Wen Jieruo: practice makes a good translator

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Wen Jieruo talks to China.org.cn in Beijing, Dec. 5, 2012. [China.org.cn]

At her old residence in Beijing, legendary Chinese translator Wen Jierou candidly shared her lifetime career in translation on Dec.6, 2012.

"You have to have some level of genius to be a successful writer, but you don't have to have as much to be translator," said Wen Jieruo, an 85-year-old veteran translator. "Just learn more and practice more."

Wen Jieruo was born in 1927 in Guiyang, Guizhou Province, and is a well-known translator of Japanese Literature in China, and is fluent in both English and Japanese.

Wen humbly explained that she is just a normal person. She said: "So I preferred to be a translator, because I never had any of the beautiful inspirations that my husband, Xiao Qian, had."

Xiao Qian was a famous Chinese essayist, editor, journalist and translator. He died at the age of 90 in Beijing in 1999.

In 1990, Xiao Qian was invited by Nanjing Yilin Publication to translate Ulysses, by James Joyce, into Mandarin, and was assisted by his wife Wen Jieruo. When the book was released in 1994, it became a surprise best-seller in China. Because of this startling achievement, they received the Caihong Translation Prize and the Best Foreign Literature Book Award in China.

Wen Jieruo revealed that back in the 1930's, a seed was planted by her father when they stayed in Japan for two years. Her father was a diplomat and loved books. One time, she and her father saw a Japanese translation of Ulysses in a bookstore; her father pointed to the book and said: "Look, the Japanese can translate this book, which is extremely difficult to understand."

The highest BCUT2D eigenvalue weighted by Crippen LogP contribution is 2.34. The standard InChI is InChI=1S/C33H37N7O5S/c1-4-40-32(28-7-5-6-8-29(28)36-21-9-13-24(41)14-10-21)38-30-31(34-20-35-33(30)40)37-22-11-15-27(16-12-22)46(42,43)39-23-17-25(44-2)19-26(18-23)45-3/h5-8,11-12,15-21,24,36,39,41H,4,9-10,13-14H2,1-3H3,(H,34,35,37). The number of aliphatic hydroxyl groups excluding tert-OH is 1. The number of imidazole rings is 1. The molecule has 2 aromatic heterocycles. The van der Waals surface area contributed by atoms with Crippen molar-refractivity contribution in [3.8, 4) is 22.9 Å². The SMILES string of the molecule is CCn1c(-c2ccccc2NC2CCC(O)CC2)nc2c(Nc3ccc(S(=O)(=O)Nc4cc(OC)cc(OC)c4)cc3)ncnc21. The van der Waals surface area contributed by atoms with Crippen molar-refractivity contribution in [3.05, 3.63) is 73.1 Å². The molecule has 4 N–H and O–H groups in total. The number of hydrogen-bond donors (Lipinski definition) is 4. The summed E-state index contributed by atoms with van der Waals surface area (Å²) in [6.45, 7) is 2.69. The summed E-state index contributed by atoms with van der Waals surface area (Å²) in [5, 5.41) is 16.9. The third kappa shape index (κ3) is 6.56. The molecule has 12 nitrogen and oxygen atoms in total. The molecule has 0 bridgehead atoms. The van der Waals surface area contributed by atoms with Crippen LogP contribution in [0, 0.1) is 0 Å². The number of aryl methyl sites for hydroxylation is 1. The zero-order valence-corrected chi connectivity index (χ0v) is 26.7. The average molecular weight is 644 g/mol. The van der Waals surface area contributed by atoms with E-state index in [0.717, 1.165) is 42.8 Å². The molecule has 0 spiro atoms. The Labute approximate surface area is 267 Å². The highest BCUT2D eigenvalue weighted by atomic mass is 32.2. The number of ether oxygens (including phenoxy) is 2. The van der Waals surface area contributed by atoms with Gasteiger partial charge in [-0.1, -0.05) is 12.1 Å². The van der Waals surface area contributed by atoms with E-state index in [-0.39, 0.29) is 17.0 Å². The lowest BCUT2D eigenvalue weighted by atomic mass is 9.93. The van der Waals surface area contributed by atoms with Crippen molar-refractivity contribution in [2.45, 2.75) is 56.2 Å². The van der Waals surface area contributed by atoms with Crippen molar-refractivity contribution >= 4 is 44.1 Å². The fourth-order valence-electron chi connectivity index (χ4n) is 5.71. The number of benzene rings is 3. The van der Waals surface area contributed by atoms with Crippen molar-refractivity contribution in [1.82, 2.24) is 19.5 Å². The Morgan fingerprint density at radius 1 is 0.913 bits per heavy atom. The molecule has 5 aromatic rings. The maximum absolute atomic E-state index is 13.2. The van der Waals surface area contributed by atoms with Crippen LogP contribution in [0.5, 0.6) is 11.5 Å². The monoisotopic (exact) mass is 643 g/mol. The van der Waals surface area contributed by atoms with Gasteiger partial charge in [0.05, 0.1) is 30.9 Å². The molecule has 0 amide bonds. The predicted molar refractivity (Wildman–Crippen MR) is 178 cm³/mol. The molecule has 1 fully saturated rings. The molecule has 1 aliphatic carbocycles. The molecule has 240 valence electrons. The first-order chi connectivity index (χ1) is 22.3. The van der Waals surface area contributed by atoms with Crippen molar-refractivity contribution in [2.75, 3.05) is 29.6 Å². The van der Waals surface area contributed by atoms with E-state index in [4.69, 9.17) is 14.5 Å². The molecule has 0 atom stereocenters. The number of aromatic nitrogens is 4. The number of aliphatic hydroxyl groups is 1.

Wen graduated from Tsinghua University in 1950 with a degree in English. Wen worked at People's Literature Publishing House for many years in different positions, including editor, senior editor and translator of Japanese literature.

When speaking of why she decided to translated Ulysses with Xiao, she explained that she had just retired and had some spare time. "I was mainly an editor, I never did translation as a profession, so this was perfect for me," Wen said. "Another reason is I mainly translate Japanese books and never have chances to show off my English!"

Wen herself rendered a great number of Japanese literary works into Chinese for almost five decades, including 14 novels, 18 novellas as well as over 100 novelettes. Such outstanding Japanese writers including Yasushi Inoue, Yasunari Kawabata, Tsutomu Mizukami and Yukio Mishima became popular in China through Wen's translations.

The accomplished lady has a long list of works to her credit, including Saint of Mt. Koya (included in the book series Selected Novels of Kyoka Izumi), Selected Novels of Ryunosuke Akutagawa, The Decay of the Angel and Ulysses.

Besides Ulysses, Wen said other works she was most satisfied with are E. M. Forster's Maurice and Yasunari Kawabata's Tokyo no Hito and Daisaku Ikeda's poetry selection.

"When you do translation, you must have a strong command of both Chinese and foreign languages. You have to practice hard and constantly increase your knowledge," she said. For example, as a Catholic, Wen said she knows the difference between "priest" and "Father," something that cannot be simply referenced in a dictionary.

Wen Jieruo just travelled to Japan for an academic seminar on Xiao Qian. This was her third visit to the country.

"People there received me warmly. They are so friendly, even though China and Japan are in a dispute over the Diaoyu Islands," Wen recalled. "When I was in Japan for the first time in the 1930s, some of them call us 'Chinamen,' but now they show us greater respect because China has grown stronger."

"China should be stable and punish all corrupt officials. When China is standing strong, no one can bully us."

Wen was also impressed by the progress of Japanese literary education. She said: "I discovered that Chinese professors are teaching Japanese literature in universities!"

Wen just received the Lifetime Achievement Award in Translation at the Second National Translation Conference in Beijing on Dec. 6, 2012.

Although she is 85, Wen Jieruo continues to work. "I just received two books from Seichou Matsumoto memorial museum in Japan and will be going to work on them over the next one or two years. I want to work another 10 to 20 years -- this is a big ambition, isn't it? But Zhou Youguang still works at the age of 107, and Yang Jiang works at the age of 101. They are my inspiration."

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